- Knee to chest stretch — While lying on your back and feet extended out, bend one knee and pull your leg to your chest using both hands. You should feel slight tension in your lower back. Hold for 30 seconds to a minute and switch legs. Perform three times per leg.
- Piriformis stretch — Once again on your back with your knees bent, cross your ankle over the top of the opposite knee, making a square with your legs. Place your hands behind your leg and gently pull toward your chest. You should feel a deep stretch in your hip/glute area. Hold for 30 seconds to a minute and switch legs. Repeat up to three times.
- Doorway stretch — Find a doorway and place your hands on either side with one foot in front of the other. Slowly inch your way through the doorway, slightly leaning forward to use your body weight to create tension. You should feel a stretch in your chest and shoulders. Hold for 30 seconds to a minute. Repeat three times.
- Child’s pose — This popular yoga stretch is ideal for relieving tension and loosening cranky back muscles. Start on your hands and knees and slowly extend your arms forward as you sit with your hips back toward your heels. Drop your head and chest to the floor as you continue to reach forward with your arms until you feel a stretch. Hold 30 seconds to a minute. Repeat three times.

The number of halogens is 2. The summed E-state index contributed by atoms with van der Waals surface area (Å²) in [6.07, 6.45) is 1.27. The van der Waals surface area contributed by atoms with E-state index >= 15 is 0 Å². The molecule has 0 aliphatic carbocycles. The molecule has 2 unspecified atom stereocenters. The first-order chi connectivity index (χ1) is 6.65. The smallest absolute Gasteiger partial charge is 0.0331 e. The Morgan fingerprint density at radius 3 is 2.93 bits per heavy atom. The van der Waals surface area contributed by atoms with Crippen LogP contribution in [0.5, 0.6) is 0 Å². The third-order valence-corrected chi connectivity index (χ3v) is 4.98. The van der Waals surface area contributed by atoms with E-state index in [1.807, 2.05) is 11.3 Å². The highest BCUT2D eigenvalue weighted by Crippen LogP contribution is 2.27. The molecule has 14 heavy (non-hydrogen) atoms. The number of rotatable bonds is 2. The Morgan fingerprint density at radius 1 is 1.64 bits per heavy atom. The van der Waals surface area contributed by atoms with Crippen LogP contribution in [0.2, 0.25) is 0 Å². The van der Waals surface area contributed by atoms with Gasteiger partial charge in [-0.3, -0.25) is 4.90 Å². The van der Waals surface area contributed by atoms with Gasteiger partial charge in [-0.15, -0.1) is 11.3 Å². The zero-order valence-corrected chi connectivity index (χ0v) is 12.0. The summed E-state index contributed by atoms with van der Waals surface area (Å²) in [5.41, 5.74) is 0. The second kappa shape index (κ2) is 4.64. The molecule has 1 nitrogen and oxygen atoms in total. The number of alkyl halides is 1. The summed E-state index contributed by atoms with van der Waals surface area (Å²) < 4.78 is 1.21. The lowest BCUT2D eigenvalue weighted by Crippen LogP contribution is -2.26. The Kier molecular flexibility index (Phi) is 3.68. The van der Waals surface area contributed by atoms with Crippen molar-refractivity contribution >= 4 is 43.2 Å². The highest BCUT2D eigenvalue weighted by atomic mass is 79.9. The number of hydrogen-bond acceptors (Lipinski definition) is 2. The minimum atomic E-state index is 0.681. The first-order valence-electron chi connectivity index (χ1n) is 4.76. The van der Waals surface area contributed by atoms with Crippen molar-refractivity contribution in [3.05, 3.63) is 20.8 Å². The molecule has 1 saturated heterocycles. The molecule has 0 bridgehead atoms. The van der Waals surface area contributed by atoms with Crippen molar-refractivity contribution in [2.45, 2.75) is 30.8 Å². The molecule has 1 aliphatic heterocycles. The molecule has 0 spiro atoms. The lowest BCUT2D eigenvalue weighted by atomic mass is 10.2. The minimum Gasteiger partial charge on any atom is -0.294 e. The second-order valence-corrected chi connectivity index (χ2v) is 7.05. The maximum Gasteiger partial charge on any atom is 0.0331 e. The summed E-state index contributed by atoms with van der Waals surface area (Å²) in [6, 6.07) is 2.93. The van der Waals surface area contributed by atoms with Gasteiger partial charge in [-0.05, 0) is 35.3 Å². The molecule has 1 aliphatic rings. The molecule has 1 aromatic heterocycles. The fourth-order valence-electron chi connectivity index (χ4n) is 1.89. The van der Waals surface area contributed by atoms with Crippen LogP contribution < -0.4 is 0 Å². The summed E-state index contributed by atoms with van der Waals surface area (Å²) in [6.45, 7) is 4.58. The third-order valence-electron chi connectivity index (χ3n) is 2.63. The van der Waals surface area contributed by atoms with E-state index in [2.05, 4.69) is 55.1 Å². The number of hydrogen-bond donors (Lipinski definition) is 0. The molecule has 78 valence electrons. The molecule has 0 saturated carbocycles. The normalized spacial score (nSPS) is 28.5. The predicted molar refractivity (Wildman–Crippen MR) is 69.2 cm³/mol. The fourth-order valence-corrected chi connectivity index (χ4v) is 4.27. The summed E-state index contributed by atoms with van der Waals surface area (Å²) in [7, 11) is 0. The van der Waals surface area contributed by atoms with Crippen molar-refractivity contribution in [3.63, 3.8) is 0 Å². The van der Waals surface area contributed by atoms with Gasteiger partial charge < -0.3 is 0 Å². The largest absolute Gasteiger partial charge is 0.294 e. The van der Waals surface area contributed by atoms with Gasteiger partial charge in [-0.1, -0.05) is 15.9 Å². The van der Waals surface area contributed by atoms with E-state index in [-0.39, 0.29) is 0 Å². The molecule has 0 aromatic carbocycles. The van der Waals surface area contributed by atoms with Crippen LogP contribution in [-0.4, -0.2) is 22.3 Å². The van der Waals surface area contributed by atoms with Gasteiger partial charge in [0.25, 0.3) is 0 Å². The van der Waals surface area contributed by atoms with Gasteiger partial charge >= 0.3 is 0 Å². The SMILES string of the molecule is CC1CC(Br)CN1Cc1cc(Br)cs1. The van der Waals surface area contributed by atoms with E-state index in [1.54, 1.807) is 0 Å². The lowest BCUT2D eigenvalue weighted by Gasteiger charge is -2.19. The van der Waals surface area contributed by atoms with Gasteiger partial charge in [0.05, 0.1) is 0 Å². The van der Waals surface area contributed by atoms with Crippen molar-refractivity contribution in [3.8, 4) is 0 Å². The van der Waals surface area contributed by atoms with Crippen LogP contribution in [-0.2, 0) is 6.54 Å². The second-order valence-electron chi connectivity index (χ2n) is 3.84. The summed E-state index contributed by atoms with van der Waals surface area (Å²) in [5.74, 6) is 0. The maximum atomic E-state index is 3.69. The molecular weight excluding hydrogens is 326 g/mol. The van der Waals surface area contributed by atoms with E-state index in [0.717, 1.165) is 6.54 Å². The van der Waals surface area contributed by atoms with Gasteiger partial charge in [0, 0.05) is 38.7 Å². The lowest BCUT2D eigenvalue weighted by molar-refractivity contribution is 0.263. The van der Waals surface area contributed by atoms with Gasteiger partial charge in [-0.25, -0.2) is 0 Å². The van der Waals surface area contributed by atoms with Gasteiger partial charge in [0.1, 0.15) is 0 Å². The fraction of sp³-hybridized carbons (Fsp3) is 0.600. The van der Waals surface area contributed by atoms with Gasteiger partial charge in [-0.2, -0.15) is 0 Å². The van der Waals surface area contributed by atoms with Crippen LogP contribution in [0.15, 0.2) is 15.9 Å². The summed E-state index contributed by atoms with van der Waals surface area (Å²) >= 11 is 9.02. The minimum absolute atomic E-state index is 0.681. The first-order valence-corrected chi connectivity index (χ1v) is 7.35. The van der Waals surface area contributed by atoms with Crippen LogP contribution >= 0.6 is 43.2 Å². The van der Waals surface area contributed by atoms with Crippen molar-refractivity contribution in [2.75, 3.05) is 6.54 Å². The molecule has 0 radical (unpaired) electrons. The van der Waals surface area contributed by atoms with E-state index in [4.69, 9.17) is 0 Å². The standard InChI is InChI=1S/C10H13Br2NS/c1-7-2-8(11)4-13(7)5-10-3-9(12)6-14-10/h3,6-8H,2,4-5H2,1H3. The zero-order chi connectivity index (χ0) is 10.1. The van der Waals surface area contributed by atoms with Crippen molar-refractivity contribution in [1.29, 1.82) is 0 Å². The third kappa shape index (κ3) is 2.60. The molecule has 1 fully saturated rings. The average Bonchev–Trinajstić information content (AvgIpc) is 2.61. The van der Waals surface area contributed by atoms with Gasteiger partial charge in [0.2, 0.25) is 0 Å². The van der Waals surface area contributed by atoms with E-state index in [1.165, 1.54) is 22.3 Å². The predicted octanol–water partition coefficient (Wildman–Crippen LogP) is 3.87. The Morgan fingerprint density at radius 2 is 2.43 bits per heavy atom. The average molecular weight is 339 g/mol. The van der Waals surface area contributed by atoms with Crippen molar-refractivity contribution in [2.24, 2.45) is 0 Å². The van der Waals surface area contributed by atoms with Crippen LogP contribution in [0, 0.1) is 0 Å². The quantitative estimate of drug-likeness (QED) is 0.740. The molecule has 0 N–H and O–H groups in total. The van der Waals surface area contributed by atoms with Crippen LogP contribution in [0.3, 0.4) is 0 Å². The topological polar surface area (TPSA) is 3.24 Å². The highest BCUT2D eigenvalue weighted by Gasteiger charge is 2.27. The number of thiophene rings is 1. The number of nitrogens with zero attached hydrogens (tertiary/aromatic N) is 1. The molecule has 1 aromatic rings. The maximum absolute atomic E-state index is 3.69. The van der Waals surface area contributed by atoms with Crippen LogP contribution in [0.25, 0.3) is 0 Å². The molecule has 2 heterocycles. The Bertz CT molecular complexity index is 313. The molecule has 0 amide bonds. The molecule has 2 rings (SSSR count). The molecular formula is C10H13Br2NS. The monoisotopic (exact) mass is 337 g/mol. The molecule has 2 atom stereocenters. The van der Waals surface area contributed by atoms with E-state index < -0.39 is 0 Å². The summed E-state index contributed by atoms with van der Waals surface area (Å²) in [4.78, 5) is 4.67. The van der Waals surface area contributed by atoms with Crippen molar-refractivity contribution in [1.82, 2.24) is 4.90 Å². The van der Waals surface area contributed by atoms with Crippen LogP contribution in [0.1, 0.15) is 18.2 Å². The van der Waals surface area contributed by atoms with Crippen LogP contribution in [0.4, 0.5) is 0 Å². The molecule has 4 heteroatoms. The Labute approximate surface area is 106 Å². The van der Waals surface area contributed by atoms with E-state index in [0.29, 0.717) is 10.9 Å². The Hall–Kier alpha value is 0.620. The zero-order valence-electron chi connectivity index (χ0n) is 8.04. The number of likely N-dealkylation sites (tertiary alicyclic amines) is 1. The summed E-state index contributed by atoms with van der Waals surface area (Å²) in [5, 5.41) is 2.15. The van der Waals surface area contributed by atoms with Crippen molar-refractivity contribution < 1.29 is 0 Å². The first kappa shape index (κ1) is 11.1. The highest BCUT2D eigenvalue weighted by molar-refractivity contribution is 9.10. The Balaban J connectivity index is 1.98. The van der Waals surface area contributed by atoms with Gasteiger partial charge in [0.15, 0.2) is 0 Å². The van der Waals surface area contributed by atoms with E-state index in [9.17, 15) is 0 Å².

- Cat/cow stretch — Begin on your hands and knees with your back parallel to the ground. Tuck your head and arch your upper back up like a cat. Hold for five seconds. Slowly lift your head toward the sky and drop your chest to the floor. Hold for five seconds. Repeat 10 times.
- Pelvic tilt — Start on your back with your knees bent. Relax your back into its natural position before tightening your core by tilting your pelvis upward to push your back into the ground. If you’re wondering if you’re properly engaging your core, pretend you're preparing for a punch to the stomach. Perform three sets of 10-12 repetitions.
- Bridges — Once you complete your pelvic tilt, stay in the same position on your back with your knees bent. Extend your arms toward your heels. Press your feet into the ground and lift your hips off the ground, ensuring you keep your core engaged and don’t arch your back. Perform three sets of 10 repetitions.
- Planks — Get on your elbows and toes for this core strengthening exercise. Start in a pushup position and drop onto your forearms with your elbows underneath your shoulders. Hold steady by engaging your core and squeezing your glutes. Start with 30 seconds and work up to one to two minutes.